Unit 4 at the Ohi nuclear power plant in central Japan will be reactivated Wednesday with expectations that the reactor will return to commercial operations in early June, Kansai Electric Power said on Tuesday.
The unit will be the seventh reactor to restart following the moratorium and standards upgrades following the March 2011 tsunami event that triggered a triple-meltdown at the Fukushima Dai-ichi Nuclear Generating Station.
Kansai started Unit 3 at the Ohi facility in Fukui Prefecture in April. Unit 4, which is scheduled to restart at 5 p.m. Wednesday, will have been offline for four years, eight months.
Kansai had plans to restart both 1180 MWe pressurizeds water reactors in March, but the restarts, long delayed by a mandate for the plants to pass Nuclear Regulation Authority inspections, were suspended in order to assess whether or not the reactors were affected by a data falsification scandal at Kobe Steel Ltd. In October 2017, Kobe steel admitted to fabricating quality control data involving raw material sold to hundreds of companies.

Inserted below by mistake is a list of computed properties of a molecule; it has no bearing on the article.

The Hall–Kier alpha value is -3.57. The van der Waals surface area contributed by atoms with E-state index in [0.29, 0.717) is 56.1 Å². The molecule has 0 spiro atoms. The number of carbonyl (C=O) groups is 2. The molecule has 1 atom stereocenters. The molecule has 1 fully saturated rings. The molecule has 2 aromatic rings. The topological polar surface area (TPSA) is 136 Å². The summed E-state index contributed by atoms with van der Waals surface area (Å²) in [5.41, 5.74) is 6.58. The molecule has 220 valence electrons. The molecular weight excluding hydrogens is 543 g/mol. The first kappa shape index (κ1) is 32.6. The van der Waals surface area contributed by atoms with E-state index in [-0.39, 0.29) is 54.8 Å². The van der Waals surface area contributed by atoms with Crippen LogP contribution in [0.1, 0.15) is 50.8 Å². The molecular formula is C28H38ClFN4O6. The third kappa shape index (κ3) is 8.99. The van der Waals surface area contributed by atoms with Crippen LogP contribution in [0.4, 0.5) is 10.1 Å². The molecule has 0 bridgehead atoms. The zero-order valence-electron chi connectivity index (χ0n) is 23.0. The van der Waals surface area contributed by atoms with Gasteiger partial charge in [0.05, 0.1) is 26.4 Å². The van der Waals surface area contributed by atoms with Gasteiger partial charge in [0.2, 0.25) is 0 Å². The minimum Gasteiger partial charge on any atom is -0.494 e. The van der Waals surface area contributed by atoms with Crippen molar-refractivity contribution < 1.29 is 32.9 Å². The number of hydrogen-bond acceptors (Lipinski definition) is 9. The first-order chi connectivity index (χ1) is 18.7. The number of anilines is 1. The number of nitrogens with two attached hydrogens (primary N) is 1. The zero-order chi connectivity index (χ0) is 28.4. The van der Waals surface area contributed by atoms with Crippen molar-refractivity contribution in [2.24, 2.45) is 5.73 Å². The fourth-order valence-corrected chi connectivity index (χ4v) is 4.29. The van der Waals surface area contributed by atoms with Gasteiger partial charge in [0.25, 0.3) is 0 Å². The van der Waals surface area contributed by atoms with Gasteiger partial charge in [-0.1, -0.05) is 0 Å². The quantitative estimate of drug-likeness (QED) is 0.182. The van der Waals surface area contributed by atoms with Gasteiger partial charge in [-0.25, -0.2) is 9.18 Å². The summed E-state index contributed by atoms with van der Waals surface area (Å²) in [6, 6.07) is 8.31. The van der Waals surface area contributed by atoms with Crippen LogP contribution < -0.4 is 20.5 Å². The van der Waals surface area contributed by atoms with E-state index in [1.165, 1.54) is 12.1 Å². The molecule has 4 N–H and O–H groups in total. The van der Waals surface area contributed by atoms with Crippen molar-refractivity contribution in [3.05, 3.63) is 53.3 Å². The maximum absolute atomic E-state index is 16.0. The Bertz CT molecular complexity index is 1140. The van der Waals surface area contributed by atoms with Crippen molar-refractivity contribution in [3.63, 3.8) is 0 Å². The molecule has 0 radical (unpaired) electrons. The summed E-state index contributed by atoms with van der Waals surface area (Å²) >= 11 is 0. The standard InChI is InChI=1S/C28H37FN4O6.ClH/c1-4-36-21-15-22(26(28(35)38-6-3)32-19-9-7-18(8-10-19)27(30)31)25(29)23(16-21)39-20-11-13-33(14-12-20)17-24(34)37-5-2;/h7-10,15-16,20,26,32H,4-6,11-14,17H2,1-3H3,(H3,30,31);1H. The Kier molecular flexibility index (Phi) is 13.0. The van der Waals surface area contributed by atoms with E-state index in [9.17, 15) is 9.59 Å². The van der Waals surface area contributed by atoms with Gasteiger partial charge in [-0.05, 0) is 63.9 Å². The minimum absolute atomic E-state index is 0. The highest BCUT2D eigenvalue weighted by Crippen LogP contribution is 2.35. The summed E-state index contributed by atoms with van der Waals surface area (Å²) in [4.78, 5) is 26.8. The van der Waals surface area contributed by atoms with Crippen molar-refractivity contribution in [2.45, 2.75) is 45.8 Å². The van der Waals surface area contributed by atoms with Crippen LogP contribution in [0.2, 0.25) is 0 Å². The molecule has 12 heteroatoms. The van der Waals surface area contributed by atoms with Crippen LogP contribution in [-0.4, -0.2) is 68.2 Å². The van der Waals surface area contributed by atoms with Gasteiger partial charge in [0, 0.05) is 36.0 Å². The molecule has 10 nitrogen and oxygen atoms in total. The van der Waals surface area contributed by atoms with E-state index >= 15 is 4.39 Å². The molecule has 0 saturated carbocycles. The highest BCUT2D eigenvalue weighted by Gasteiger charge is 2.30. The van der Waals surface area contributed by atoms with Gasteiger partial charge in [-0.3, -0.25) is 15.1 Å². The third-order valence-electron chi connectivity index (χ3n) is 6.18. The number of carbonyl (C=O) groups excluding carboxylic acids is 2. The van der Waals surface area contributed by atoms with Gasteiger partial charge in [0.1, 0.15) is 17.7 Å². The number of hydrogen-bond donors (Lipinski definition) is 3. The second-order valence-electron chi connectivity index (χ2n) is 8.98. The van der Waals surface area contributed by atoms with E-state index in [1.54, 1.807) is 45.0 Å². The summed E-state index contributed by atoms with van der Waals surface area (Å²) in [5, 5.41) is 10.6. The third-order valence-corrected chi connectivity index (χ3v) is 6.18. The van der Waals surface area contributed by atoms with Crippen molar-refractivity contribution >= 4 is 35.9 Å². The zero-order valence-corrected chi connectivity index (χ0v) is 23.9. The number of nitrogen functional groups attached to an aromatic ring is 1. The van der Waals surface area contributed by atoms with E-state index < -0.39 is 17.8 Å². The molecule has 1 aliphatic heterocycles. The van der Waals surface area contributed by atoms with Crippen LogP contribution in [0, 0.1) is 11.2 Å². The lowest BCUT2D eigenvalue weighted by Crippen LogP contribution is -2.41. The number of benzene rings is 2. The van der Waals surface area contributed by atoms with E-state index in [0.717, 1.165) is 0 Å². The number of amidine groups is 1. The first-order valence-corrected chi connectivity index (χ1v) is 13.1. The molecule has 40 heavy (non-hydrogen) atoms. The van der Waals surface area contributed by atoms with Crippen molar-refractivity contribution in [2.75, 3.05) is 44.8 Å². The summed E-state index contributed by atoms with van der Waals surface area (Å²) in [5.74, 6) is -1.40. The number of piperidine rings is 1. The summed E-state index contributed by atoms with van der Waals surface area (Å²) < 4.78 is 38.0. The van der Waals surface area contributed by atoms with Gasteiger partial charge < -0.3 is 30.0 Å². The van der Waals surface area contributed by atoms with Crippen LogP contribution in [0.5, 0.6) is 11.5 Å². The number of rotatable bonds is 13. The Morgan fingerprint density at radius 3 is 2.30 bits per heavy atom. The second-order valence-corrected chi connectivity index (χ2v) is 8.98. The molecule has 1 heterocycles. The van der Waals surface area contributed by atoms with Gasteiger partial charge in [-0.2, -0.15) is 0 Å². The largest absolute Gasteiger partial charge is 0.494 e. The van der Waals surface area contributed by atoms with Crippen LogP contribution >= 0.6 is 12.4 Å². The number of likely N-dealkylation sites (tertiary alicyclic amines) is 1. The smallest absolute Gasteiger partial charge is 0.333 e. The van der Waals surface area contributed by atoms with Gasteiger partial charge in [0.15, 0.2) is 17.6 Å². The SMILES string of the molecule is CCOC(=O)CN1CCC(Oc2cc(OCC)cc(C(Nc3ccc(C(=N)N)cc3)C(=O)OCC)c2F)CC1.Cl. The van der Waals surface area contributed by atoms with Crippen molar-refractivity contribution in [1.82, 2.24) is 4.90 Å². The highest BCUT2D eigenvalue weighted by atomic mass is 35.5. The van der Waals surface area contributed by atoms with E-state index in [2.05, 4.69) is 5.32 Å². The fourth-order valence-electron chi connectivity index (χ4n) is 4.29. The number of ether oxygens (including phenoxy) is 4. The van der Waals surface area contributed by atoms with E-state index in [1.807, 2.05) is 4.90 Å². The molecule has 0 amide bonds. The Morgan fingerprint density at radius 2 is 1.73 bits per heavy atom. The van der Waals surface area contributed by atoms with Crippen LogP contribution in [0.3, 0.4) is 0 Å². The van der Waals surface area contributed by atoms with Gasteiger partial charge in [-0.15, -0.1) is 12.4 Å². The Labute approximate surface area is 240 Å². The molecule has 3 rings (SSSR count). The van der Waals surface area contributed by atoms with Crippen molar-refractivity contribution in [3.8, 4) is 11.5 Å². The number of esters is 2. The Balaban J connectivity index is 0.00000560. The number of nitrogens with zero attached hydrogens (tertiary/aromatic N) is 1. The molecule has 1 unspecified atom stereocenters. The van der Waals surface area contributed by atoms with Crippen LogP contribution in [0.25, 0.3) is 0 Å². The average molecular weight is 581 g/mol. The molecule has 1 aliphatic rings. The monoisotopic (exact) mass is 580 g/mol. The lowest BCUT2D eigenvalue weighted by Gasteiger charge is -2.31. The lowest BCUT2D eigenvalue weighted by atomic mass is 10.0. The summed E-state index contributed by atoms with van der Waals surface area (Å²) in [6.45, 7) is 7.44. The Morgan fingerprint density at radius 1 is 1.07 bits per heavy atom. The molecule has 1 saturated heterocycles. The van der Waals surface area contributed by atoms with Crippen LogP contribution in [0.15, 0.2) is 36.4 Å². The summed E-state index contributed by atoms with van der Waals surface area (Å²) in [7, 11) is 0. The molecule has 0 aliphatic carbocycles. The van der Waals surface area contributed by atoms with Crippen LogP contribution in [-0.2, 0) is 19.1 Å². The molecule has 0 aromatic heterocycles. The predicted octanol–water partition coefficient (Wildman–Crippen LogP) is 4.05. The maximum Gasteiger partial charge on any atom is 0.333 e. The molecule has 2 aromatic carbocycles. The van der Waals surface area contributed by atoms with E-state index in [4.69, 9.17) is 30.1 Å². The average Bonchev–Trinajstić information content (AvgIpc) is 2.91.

Permission for the Ohi restarts was granted in August 2012, but the reactors were closed down in September 2013, according to the World Nuclear Association.
The company said last December that it had decided not to pursue restarts for the two oldest reactors at the Ohi facility, Units 1 and 2, due to the cost of returning the two older reactors to service under the stricter safety standards imposed after the Fukushima accident.
Kansai first had to submitted its plans for the safety upgrades, which were approved in August 2017.
The five other reactors that have returned to service in Japan are Kyushu's Sendai units 1 and 2; Shikoku's Ikata unit 3; and Kansai's Takahama units 3 and 4.
Permission for restarts for 19 other reactors are pending regulatory approval.
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